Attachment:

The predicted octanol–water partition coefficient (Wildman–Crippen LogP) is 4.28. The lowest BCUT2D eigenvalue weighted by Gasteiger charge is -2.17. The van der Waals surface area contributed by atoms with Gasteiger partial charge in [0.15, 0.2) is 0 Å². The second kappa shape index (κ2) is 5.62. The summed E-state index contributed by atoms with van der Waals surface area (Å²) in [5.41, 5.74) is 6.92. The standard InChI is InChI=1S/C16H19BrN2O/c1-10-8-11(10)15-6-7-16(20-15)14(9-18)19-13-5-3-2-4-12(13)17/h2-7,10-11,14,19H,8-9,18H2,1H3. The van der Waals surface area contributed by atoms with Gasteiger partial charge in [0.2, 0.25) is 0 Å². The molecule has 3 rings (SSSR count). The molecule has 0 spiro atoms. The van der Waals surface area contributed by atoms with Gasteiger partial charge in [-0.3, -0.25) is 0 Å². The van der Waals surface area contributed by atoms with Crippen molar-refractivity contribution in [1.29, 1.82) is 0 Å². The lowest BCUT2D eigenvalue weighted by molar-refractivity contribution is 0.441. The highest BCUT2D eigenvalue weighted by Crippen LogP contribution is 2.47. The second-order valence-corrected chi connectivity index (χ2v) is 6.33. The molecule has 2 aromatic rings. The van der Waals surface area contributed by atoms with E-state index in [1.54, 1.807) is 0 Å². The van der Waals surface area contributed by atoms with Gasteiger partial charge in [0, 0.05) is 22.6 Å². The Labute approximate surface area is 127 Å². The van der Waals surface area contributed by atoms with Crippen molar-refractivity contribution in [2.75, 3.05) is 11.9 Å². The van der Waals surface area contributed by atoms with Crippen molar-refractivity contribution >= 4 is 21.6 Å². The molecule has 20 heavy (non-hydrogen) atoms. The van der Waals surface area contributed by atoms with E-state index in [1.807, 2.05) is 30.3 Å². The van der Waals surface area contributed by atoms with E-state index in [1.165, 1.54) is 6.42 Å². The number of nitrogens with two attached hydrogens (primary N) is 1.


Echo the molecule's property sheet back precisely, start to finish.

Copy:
The predicted octanol–water partition coefficient (Wildman–Crippen LogP) is 4.28. The lowest BCUT2D eigenvalue weighted by Gasteiger charge is -2.17. The van der Waals surface area contributed by atoms with Gasteiger partial charge in [0.15, 0.2) is 0 Å². The second kappa shape index (κ2) is 5.62. The summed E-state index contributed by atoms with van der Waals surface area (Å²) in [5.41, 5.74) is 6.92. The standard InChI is InChI=1S/C16H19BrN2O/c1-10-8-11(10)15-6-7-16(20-15)14(9-18)19-13-5-3-2-4-12(13)17/h2-7,10-11,14,19H,8-9,18H2,1H3. The van der Waals surface area contributed by atoms with Gasteiger partial charge in [0.2, 0.25) is 0 Å². The molecule has 3 rings (SSSR count). The molecule has 0 spiro atoms. The van der Waals surface area contributed by atoms with Gasteiger partial charge in [-0.3, -0.25) is 0 Å². The van der Waals surface area contributed by atoms with Crippen molar-refractivity contribution in [1.29, 1.82) is 0 Å². The lowest BCUT2D eigenvalue weighted by molar-refractivity contribution is 0.441. The highest BCUT2D eigenvalue weighted by Crippen LogP contribution is 2.47. The second-order valence-corrected chi connectivity index (χ2v) is 6.33. The molecule has 2 aromatic rings. The van der Waals surface area contributed by atoms with E-state index in [1.54, 1.807) is 0 Å². The van der Waals surface area contributed by atoms with Gasteiger partial charge in [0, 0.05) is 22.6 Å². The Labute approximate surface area is 127 Å². The van der Waals surface area contributed by atoms with Crippen molar-refractivity contribution in [2.75, 3.05) is 11.9 Å². The van der Waals surface area contributed by atoms with Crippen molar-refractivity contribution >= 4 is 21.6 Å². The molecule has 20 heavy (non-hydrogen) atoms. The van der Waals surface area contributed by atoms with E-state index in [1.807, 2.05) is 30.3 Å². The van der Waals surface area contributed by atoms with E-state index in [1.165, 1.54) is 6.42 Å². The number of nitrogens with two attached hydrogens (primary N) is 1.